Newton's Laws of Motion applied to Organizational Change.
This article was published by the PMI® in Spanish language. This is my best effort to translate it into English due to people ask me for that.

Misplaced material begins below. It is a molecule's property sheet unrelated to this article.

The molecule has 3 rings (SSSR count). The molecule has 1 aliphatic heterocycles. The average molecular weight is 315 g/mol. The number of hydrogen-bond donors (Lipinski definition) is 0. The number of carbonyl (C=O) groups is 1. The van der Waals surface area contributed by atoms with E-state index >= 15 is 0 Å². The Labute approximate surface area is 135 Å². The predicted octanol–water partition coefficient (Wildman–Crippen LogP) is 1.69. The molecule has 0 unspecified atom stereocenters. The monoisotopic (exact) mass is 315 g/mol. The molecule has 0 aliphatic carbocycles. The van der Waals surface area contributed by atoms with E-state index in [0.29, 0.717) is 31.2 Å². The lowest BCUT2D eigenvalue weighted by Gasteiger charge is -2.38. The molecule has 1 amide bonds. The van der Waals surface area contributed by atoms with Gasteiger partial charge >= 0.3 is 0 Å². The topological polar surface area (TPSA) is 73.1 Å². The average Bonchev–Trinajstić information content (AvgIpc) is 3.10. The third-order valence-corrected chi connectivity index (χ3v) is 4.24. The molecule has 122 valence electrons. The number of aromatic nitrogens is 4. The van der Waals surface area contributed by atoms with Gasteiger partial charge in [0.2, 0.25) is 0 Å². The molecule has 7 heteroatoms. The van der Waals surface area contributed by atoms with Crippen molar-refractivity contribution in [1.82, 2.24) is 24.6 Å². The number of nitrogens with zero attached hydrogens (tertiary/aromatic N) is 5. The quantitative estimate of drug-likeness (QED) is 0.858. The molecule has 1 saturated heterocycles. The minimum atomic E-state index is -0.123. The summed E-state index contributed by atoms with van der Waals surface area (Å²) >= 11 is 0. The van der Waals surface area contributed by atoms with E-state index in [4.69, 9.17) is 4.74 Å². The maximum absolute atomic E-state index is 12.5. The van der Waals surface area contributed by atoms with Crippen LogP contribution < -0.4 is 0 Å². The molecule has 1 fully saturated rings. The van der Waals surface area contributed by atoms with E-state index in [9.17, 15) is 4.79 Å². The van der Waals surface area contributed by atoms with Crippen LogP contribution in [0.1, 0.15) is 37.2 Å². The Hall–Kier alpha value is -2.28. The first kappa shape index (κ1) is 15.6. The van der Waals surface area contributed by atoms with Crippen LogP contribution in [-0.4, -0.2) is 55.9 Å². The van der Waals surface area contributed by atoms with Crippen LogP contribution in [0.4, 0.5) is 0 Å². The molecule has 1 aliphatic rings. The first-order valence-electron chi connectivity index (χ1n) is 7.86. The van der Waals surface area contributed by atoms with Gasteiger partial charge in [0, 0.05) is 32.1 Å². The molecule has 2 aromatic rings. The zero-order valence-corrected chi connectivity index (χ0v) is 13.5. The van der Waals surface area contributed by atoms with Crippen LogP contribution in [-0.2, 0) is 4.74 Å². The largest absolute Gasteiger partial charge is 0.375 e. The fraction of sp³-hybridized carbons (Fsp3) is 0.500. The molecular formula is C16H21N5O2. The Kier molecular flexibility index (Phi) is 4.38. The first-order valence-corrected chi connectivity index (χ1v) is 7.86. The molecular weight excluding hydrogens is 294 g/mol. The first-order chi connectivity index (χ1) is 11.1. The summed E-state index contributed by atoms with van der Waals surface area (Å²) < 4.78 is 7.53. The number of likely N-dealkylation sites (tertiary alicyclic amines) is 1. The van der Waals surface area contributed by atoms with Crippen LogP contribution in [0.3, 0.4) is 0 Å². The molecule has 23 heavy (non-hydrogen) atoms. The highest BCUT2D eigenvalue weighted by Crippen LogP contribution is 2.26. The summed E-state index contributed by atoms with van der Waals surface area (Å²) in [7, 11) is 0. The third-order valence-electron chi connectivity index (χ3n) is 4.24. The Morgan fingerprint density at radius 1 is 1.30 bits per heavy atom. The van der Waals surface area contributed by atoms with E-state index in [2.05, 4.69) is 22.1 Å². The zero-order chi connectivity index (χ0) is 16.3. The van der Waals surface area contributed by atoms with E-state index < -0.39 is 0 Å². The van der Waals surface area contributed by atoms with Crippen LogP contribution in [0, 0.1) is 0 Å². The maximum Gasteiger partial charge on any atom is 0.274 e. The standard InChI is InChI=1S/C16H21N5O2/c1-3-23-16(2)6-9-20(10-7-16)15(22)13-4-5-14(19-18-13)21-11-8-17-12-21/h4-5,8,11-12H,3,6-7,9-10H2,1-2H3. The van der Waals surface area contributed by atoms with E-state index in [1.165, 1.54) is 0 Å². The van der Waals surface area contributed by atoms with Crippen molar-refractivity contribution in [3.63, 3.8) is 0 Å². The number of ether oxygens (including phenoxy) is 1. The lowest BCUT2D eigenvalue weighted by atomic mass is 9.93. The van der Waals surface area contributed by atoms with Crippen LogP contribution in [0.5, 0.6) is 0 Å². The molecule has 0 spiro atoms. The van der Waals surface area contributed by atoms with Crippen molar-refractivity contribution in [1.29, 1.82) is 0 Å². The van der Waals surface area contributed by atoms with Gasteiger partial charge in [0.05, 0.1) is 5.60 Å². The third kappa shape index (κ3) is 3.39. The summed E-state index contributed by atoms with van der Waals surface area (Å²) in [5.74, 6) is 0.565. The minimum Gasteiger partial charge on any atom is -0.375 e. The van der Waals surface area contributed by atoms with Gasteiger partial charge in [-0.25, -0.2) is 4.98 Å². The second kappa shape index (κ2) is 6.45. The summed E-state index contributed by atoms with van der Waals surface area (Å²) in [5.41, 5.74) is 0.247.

First of all I would like to clarify that I am not the first (and I hope I will not be the last) to investigate and publish a working paper on the implementation of the Laws of Physics to the business. Both of the Laws that govern or explain the operation of the Universe on a "macroscopic" scale (Newton and Einstein for example) as that govern or explain the operation or Universe at “microscopic" scale (Quantum). Quantum Theory is very useful to explain and address the work with stakeholders, among other things. However, I will leave that for a possible article later. Today, I am going to write about the answers that the laws stated by Isaac Newton deliver to the problem of dealing with changes in the organizations. In addition, I am going to write about my personal experience trying to give a practical use, which I hope, will help someone else out there. This is one of the topics I am investigating since the year 1986 by presenting papers at international conferences and interacting in forums with well-known physicists and philosophers. My only goal in writing this article is to inform that the explanation about great challenges organization are facing when they start initiatives to change exists for centuries in the works of physicists and philosophers. It would be a great personal satisfaction if after reading the article people also believe in using the Laws of Newton in his advantage, even for his own adaptation, when faced with the need for change. A need that generates a problem situation to resolve and that, without a doubt, to understand the problem and to start out on the path of the solution, Sir Isaac Newton provided us with the tools several centuries ago.